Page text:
The problem was solved but there was some misunderstandings. There really is the requirement that HTTPS needs a matching certificate, but the problem caused by this is that the connection won't be trusted with hostname not matching certificates Common Name or listed in Subject Alternative Name:
The same mismatch stays even with the
RewriteRule solution given in the other answer.
If the "catch-all" hostnames are all sub-domains of
example.com and you have a wildcard certificate for
*.example.com, it will match.
On the other hand most people, when trying to access
something.example.com, types it to browser address bar without the
https:// prefix, and browsers defaults to HTTP. Therefore having a "catch-all" redirect on HTTPS even with mismatching certificate won't usually cause any actual problems: only a few people ever sees the
The Virtual Host Matching works the same way with or without TLS.
If you don't have SNI:
The first name-based vhost in the configuration file for a given
IP:port pair is significant because it is used for all requests
received on that address and port for which no other vhost for that
IP:port pair has a matching
It is also used for all SSL connections if the server does not support
Server Name Indication.
Without SNI the certificate from the first
VirtualHost is used for handshake:
In reality, Apache will allow you to configure name-based SSL virtual
hosts, but it will always use the configuration from the first-listed
virtual host (on the selected IP address and port) to setup the
The main problem with your original try was having
ServerAlias * and not having any
ServerName. For a "catch-all" host it would have worked with anything but the other
ServerNames from other
VirtualHosts. If no another match, Apache falls back to the default
VirtualHost section; whichever is the first section (that matches IP based lookup, when name-based lookup fails).
Name-based virtual hosts for the best-matching set of
are processed in the order they appear in the configuration. The first
ServerAlias is used, with no different
precedence for wildcards (nor for
There must be SOME
ServerName directive may appear anywhere within the definition of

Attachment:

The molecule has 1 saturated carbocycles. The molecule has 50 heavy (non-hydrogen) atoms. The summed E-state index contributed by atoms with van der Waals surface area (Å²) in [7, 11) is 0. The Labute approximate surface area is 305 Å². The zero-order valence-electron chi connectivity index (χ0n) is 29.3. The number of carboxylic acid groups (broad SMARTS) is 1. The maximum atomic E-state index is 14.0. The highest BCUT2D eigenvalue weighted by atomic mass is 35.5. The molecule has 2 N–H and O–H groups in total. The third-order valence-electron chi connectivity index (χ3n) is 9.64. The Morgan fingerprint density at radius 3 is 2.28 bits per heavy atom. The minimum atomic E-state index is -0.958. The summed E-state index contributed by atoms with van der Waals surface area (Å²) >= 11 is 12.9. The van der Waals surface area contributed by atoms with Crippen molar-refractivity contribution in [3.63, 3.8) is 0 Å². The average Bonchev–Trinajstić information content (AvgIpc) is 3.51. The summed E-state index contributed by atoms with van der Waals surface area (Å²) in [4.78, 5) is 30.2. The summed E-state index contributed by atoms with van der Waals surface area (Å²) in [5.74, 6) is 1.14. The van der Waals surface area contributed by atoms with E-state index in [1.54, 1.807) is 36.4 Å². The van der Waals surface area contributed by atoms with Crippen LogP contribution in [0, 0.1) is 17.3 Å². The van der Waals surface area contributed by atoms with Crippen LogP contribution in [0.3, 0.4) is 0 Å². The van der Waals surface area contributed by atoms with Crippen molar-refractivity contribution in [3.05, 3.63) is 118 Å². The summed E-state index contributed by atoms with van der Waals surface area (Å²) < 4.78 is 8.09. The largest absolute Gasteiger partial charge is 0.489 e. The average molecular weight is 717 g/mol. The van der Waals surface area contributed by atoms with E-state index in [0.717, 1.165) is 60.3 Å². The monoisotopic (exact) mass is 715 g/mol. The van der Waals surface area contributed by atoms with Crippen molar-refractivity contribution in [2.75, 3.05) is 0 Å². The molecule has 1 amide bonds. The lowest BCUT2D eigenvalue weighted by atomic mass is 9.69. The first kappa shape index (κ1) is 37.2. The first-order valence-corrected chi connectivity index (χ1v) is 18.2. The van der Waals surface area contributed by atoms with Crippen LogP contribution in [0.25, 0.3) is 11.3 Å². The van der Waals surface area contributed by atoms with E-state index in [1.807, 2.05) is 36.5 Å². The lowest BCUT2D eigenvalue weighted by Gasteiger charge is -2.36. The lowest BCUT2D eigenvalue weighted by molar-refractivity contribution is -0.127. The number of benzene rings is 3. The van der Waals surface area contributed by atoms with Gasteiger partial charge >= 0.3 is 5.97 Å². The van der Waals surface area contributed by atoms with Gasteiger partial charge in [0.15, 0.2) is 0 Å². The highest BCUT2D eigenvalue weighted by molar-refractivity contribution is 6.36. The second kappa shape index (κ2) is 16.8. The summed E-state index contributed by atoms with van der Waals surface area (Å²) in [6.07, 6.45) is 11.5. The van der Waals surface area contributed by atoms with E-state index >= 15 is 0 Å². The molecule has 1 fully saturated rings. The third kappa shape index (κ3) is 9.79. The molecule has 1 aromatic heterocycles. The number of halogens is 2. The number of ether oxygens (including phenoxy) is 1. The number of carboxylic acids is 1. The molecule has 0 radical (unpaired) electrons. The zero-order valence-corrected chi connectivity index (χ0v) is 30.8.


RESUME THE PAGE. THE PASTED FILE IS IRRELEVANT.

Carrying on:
a server. However, each appearance overrides the previous appearance
(within that server).
ServerName is specified, the server attempts to deduce the
client visible hostname by first asking the operating system for the
system hostname, and if that fails, performing a reverse lookup on an
IP address present on the system.
This would result in configuration like this:
# Default catch-all (everything that won't match the following VirtualHosts)
Redirect permanent / https://example.com
Please notice the other things I have changed:
dev.example.com uses the same certificate as it would do so anyway without SNI.
<VirtualHost *:443> instead of
_default_ has a special purpose:
Any vhost that includes the magic
_default_ wildcard is given the same
ServerName as the main server.
(This also means could use
_default_:443 in your "catch-all", not in the others. You can try!)
Domain is replaced with Reserved Example Domain Names.
I'd prefer having
www.example.com as a part of the "catch-all" (rather than as an alias) in order to have only one canonical address for your site. Therefore I have moved it there.
If you had SNI, the processing mimics the same behavior but is a bit different in details:
Before there is even an SSL handshake, Apache finds the best match for
the IP address and TCP port the connection is established on (IP-based
If there is a
NameVirtualHost directive that has the same literal
arguments as this best-matching
VirtualHost, Apache will instead
VirtualHost entries with identical arguments to the
matched VirtualHost. Otherwise, SNI processing has no selection to
If the client sends a hostname along with its TLS handshake request,
Apache will compare this TLS hostname to the
VirtualHost set determined in the preceding steps.
Whichever VirtualHost is selected on the preceding basis will have its
SSL configuration used to continue the handshake. Notably, the
contents of the certificates are not used in any comparison.
With SNI you can have the additional certificate for
If all the prerequisites for SNI are met, it should work automatically and
error.log would show
[warn] Init: Name-based SSL virtual hosts only work for clients with TLS server name indication support (RFC 4366).